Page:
A related issue is the standardization of DC Fast Charging methodologies. Two standards have gained significant acceptance over recent years.

The Combined Charging System (CCS) standard uses combo connectors to allow both AC charging and fast DC charging options within the same station. First pioneered in the European Union in 2014, CCS technology has been adopted by SAE and is also gaining wide acceptance in the U.S. CSS is supported by many automotive manufacturers including, BMW, Daimler, FCA, Ford, Jaguar, General Motors, Groupe PSA, Honda, Hyundai, Kia, Mazda, MG, Polestar, Renault, Tesla, and Volkswagen Group.

The other leading methodology is CHAdeMO (an abbreviation of CHArge de Move), which was proposed as a global standard by five major Japanese companies in 2010 and is included in the IEC61851-23 charging system and communication standard. As of April 2019, there were roughly 25,300 CHAdeMO charge points globally, with the biggest share, 9,200, in Europe, 7,600 in Japan, 3,200 in North America, and more than 5,300 elsewhere. Also, in April 2020, CHAdeMO 3.0 was released as an update co-developed by Japan and China, which is likely to accelerate further global adoption.

In addition, some EV manufacturers have already launched deployment of proprietary, high-speed, fast DC charging systems.  Most notably, the Tesla Supercharger network includes more than 1,800 stations with over 16,000 superchargers. While such initiatives can enhance the value of specific automotive lines, such as Tesla, their lack of interoperability to support other EVs mean these networks are less impactful in helping drive overall EV adoption.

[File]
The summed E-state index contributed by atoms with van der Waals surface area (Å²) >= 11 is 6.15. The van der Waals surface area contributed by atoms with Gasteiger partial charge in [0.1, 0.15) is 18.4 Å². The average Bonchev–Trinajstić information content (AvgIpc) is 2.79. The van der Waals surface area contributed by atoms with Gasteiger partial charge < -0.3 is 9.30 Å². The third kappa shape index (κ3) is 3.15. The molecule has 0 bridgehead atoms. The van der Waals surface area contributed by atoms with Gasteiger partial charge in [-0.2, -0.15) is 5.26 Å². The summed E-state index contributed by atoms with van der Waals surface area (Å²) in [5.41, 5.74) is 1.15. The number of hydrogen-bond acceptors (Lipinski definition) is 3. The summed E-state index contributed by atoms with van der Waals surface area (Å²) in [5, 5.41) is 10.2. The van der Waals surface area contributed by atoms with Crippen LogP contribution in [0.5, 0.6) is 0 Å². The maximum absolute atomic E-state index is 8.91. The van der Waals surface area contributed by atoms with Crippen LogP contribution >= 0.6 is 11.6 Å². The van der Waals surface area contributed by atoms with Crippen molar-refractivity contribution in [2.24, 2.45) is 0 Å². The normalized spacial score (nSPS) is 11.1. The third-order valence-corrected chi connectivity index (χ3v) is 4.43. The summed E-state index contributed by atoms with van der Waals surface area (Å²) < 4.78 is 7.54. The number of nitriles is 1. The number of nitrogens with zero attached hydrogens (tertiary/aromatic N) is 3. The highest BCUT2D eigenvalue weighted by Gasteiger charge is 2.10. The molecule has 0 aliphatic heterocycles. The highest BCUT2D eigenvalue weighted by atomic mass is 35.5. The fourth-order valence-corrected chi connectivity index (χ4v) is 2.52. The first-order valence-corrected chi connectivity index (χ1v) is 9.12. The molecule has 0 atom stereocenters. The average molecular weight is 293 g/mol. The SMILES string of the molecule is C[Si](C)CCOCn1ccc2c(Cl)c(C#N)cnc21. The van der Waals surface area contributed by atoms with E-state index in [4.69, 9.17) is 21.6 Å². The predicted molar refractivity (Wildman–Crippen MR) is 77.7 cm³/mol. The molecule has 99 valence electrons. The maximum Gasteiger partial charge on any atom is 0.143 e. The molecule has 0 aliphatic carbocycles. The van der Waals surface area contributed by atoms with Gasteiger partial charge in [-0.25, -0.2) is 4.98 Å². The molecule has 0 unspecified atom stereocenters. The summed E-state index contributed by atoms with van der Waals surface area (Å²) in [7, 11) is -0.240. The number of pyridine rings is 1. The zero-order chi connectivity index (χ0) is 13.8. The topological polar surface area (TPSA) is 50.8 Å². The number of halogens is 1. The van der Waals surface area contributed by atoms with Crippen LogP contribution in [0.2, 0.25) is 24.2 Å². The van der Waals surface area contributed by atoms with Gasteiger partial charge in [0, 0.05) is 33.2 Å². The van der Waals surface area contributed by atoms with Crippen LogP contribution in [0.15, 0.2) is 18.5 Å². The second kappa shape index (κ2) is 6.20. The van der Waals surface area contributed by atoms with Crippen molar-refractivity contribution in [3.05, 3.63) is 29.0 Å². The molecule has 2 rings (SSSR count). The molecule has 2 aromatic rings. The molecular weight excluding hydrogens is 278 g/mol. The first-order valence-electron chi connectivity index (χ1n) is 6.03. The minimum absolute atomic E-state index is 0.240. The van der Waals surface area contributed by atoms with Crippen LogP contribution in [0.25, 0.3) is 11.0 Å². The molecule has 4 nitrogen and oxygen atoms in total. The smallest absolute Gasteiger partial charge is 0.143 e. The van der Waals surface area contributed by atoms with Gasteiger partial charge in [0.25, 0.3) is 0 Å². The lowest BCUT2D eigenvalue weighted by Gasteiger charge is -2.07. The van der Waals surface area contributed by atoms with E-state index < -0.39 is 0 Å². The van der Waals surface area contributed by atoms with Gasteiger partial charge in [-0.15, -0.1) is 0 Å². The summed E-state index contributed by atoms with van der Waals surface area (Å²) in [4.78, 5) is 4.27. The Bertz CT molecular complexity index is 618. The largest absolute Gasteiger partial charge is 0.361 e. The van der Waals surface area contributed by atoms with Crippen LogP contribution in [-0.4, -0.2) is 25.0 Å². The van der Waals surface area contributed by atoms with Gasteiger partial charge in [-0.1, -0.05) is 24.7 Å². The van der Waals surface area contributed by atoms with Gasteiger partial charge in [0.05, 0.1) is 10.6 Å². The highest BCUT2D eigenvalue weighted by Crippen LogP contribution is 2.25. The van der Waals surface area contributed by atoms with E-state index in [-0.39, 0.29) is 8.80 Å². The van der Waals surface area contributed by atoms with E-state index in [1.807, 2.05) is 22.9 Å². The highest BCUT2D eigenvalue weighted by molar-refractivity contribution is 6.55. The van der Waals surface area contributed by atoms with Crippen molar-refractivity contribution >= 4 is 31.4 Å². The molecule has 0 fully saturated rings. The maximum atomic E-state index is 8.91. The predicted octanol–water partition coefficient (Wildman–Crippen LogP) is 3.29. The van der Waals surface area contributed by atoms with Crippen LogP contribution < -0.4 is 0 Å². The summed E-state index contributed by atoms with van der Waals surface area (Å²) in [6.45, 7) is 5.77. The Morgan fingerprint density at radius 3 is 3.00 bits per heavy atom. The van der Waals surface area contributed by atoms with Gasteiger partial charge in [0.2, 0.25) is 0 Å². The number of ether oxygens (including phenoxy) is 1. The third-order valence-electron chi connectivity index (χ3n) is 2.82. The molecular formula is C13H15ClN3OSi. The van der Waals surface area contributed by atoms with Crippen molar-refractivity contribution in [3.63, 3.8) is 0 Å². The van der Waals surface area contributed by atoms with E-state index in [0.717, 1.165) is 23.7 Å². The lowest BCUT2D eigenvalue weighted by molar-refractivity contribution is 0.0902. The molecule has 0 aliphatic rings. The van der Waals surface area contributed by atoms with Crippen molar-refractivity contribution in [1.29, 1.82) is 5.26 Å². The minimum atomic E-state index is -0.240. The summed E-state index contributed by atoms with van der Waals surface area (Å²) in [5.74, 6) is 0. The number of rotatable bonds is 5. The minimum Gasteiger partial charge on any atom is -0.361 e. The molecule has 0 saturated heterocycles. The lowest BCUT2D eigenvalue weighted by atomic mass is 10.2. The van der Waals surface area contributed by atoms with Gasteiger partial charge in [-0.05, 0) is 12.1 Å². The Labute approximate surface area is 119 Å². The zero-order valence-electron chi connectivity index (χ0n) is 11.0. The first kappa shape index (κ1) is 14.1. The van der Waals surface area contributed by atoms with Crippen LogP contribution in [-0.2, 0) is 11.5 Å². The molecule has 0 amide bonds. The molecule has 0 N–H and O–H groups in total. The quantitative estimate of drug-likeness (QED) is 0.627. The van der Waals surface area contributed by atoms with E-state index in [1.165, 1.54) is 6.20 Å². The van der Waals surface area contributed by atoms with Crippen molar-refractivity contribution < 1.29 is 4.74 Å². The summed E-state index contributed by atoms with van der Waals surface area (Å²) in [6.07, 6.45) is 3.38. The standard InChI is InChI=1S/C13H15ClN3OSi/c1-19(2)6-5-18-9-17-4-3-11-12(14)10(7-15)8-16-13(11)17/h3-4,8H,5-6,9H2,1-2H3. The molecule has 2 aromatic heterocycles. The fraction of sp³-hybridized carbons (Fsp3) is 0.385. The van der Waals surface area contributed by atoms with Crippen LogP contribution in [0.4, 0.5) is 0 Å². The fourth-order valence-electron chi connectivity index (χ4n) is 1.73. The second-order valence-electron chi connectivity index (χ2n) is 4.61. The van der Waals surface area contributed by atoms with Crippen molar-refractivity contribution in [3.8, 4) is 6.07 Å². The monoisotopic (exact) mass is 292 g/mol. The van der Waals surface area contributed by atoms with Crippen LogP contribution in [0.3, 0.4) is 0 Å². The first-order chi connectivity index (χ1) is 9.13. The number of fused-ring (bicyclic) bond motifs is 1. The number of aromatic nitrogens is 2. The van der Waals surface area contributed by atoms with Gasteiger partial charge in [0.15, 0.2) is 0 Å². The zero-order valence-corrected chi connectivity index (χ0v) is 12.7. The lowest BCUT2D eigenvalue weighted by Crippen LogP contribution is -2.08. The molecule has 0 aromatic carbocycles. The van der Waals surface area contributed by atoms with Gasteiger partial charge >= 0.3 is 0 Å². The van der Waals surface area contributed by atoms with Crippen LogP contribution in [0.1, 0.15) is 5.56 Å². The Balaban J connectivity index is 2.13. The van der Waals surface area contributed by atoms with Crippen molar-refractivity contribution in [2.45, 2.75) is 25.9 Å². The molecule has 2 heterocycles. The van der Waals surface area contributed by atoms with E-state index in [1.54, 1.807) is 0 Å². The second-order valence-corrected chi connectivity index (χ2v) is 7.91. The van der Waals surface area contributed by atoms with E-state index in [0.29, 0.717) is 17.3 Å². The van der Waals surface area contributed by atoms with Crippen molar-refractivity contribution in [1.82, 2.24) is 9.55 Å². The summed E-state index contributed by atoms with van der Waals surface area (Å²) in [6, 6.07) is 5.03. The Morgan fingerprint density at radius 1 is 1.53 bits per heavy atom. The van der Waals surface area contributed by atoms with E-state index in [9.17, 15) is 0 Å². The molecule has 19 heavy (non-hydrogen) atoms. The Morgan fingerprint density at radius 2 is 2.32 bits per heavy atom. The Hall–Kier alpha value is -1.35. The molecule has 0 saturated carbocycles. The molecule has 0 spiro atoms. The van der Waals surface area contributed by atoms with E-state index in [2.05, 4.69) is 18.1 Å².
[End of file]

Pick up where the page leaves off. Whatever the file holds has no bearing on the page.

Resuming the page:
The range of different charging standards also has engendered a variety of plug configurations in use today, as illustrated below.
It should be noted that most DC Fast Charging systems typically charge batteries to 80% of the maximum before slowing down the process.  Avoiding repeated charges to 100% has been shown to be an important factor for extending overall battery lifetimes.

Also, thermal management will be critical, both at the connector level and battery level when charging.  The faster the charge, the more heat issues will arise.  Some DC Fast Charging systems may incorporate liquid cooling for the connectors and power transmission cables.

Enabling Technologies for Production and Deployment of DC Fast Charging

Regardless of the standards supported or specific methodologies being used, successful widespread deployment of DC Fast Charging stations will require bringing together a variety of enabling technologies to assure performance, robustness, and low enough cost points to drive acceptance.

Key enabling technologies for the next generation of DC Fast Charging include:

  • Electrical connections & mechanical packaging
  • Power modules (charging units are essentially big inverters/converters)
  • Busbars
  • Control units
  • Battery interconnect systems
  • Cabinetry i.e. chassis & enclosures
  • Thermal management solutions for connectors and batteries
As some charging station manufacturers endeavor to support multiple standards around the world, it will also be important for them to rely on suppliers that can provide configuration options and vertical integration capabilities to leverage designs across different variations of the core DC fast charging functionality.


Virtually all industry players agree that widespread deployment of DC Fast Charging will be an important inflection point for spurring the ultimate transition from fossil fuel vehicles to ubiquitous adoption of EVs by end consumers and commercial transportation companies.

As we are now seeing, the rise of regional and ultimately global standards will play a key role in this transition, as will the availability of a robust supply chain for the underlying technologies to make cost-effective deployments possible.